I passed this unusual emergency vehicle while walking up Meade Ave. between Georgia and Florida streets in San Diego’s University Heights neighborhood on April 27, 2018. I captured the Featured Image at 5:01 p.m. PDT, […]
The new year ushers in a fresh, personal motto—an amalgamation of 2017’s slogan, “Everything is an opportunity“, older “Change the rules”, and another (“Why not?”) that I used for decades.
“Obstacles are opportunities” comes from an off-the-cuff, but well-meant, late-year text message response to my daughter. She struggled with something, to which I encouraged: “obstacles are an opportunity”. Then I thought to myself: “Oh, I like that. I shouldn’t forget that”.
I may have been unlucky scoring a San Diego Comic-Con 2018 pass during Early Registration, but the previous day Verizon Wireless processed my iPhone X order for delivery on launch day—November 3rd. Now that was […]
For three summers during high school, I participated in federal assistance program Upward Bound at Bowdoin College in Brunswick, Maine. My parents divorced when I was 13, and my then 31 year-old mother chose to raise four children alone. Jobs were scarce in Aroostook County during the early 1970s, and mom couldn’t earn enough. We were poor, by most American measures.
That circumstance and college plans qualified me to spend summers in Southern Maine and someday to attend a school like Bowdoin (I didn’t). The program has expanded such that if I were a high school student today, my UB participation would be at the University of Presque Isle branch rather than the one at Bowdoin. While closer to home (next town over), the benefits wouldn’t be as a great: Getting out of the County’s confines, experiencing life on such a prestigious college campus, watching Shakespeare at the Theater at Monmouth, or traveling—even for a day—to Boston.
To date, my Indiegogo campaign for book Be a Better Blogger is a money loser. Costs exceed the pittance of contributions, and I appreciate every one made. Make no mistake, if you contributed—thank you! But with 11 days to go, and the campaign about 1.8 percent funded, absolute failure looms large.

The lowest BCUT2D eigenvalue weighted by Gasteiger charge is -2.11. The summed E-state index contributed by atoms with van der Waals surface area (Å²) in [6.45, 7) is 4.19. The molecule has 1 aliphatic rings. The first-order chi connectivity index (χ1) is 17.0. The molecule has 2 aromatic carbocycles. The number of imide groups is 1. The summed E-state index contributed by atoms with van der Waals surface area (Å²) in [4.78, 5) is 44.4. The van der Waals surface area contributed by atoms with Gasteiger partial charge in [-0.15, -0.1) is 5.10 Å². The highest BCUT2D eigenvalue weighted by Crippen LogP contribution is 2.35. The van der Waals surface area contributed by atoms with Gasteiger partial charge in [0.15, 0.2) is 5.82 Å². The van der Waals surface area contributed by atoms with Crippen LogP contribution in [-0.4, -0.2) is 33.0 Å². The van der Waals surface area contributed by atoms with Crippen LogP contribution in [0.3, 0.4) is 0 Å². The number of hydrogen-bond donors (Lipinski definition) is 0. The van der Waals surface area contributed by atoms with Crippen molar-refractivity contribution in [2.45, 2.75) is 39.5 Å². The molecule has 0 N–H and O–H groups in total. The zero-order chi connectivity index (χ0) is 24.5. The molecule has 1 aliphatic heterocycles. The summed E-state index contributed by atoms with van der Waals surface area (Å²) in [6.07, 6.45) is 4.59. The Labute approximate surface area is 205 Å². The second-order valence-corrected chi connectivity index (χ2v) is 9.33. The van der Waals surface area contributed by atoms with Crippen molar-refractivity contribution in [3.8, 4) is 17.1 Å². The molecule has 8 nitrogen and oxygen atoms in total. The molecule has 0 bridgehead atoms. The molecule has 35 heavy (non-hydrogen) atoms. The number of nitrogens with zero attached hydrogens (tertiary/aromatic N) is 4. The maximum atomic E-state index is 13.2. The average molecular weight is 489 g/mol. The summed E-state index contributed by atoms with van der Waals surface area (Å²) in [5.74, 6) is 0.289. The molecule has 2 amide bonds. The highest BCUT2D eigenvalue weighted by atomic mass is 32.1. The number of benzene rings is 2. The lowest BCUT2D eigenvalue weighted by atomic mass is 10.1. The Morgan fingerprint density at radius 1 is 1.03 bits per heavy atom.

So with little to lose, but more money, I hired one of several crowdfunders that emailed or commented soon after the campaign’s launch. I don’t expect much from the $149 fee, which gets me one hour consultation, press release, PR distribution, journalist outreach, and feed submission (whatever that means). But I did receive important insight, which is more a lesson about interacting with others rather than working alone.
This news story needs a good editor: ‘Evil genius’ condemned for his tactics on Jeopardy! says he doesn’t care about the ‘haters’—he’s more interested in the $10,000 prize money. But the point matters more. This […]
One of my pet themes is what I call “David Thinking“, and until today I worked on an ebook espousing the concept as a lifestyle philosophy. Now that’s on hold, and it’s not a choice easily made.
I first wrote about David Thinking here in May 2009 post “Why Apple Succeeds and Always Will“. Writer Malcolm Gladwell’s New Yorker article “How David Beats Goliath: When underdogs break the rules” inspired the concept. He used Ivan Arreguín-Toft‘s research about so-called Davids beating Goliaths as basis for the story. I took the political scientist’s concepts someplace Gladwell didn’t, applying them as a way of thinking differently. I have written about David Thinking often, in posts here and elsewhere.
My last post on this site is dated December 2010. Luckily no squatters took residence in my absence. I stopped writing here simply because I didn’t have time. My responsibilities for BetaNews commanded too much of me, and I shifted personal blogging to Google+. Both are fine places to live—shared common areas—but I seek solitude and escape from the daily news grind; also, I’m sick to death of tech.
I’m not a computer or gadget geek. It’s just my career path. Twenty years ago this autumn, what was then Washington Journalism Review, now American Journalism Review, posted a story that changed my life: “The Future is Now” by Kate McKenna.
Too many people are wasting too much energy writing about the name for Microsoft’s new search engine—assuming there is going to be one, rather than made-over Windows Live Search. Kumo, Crapo, Frapo, Wacko—who cares? Microsoft could rebrand search Bill Gates, Steve Ballmer, Bozo the Clown or the Muffin Man. Right now, the name shouldn’t matter to anyone, nor will it make much difference against Google’s dominance. Microsoft must fundamentally change how search works.
The most successful companies share several attributes in common. Among the most important: They sell a lifestyle. Apple has effectively done this with multiple products, which is unusual. There are separate, yet related, iPod, iPhone and Mac lifestyles. But many buyers pay a premium price to join the Mac club.
There are plenty of other examples. The Harley Davidson lifestyle is the graying, middle-aged guy, dressed in leather and riding his hog or the stereotypical Hell’s Angels type. Pepsi sells a lifestyle, too. In my youth, it was the “Pepsi Generation.” Now it’s the active, youth sports lifestyle around Mtn. Dew, among other Pepsico products.